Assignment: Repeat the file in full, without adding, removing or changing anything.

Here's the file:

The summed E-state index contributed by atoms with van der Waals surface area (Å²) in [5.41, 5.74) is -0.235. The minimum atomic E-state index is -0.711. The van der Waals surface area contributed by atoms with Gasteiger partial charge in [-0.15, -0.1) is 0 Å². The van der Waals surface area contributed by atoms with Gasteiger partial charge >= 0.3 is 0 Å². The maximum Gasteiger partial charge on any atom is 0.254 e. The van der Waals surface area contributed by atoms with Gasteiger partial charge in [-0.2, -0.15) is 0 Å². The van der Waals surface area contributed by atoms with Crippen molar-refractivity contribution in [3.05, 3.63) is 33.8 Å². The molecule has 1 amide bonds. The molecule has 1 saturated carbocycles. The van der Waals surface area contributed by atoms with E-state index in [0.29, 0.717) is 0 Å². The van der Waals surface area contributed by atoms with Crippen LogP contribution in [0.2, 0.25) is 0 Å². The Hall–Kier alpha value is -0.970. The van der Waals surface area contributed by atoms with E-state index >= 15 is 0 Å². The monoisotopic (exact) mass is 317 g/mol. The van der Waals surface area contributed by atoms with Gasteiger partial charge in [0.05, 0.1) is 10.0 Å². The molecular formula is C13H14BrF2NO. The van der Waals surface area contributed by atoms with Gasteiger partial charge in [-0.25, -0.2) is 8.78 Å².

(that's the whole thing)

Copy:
The summed E-state index contributed by atoms with van der Waals surface area (Å²) in [5.41, 5.74) is -0.235. The minimum atomic E-state index is -0.711. The van der Waals surface area contributed by atoms with Gasteiger partial charge in [-0.15, -0.1) is 0 Å². The van der Waals surface area contributed by atoms with Gasteiger partial charge >= 0.3 is 0 Å². The maximum Gasteiger partial charge on any atom is 0.254 e. The van der Waals surface area contributed by atoms with Gasteiger partial charge in [-0.2, -0.15) is 0 Å². The van der Waals surface area contributed by atoms with Crippen molar-refractivity contribution in [3.05, 3.63) is 33.8 Å². The molecule has 1 amide bonds. The molecule has 1 saturated carbocycles. The van der Waals surface area contributed by atoms with E-state index in [0.29, 0.717) is 0 Å². The van der Waals surface area contributed by atoms with Crippen LogP contribution in [0.2, 0.25) is 0 Å². The Hall–Kier alpha value is -0.970. The van der Waals surface area contributed by atoms with E-state index >= 15 is 0 Å². The monoisotopic (exact) mass is 317 g/mol. The van der Waals surface area contributed by atoms with Gasteiger partial charge in [0.05, 0.1) is 10.0 Å². The molecular formula is C13H14BrF2NO. The van der Waals surface area contributed by atoms with Gasteiger partial charge in [-0.25, -0.2) is 8.78 Å².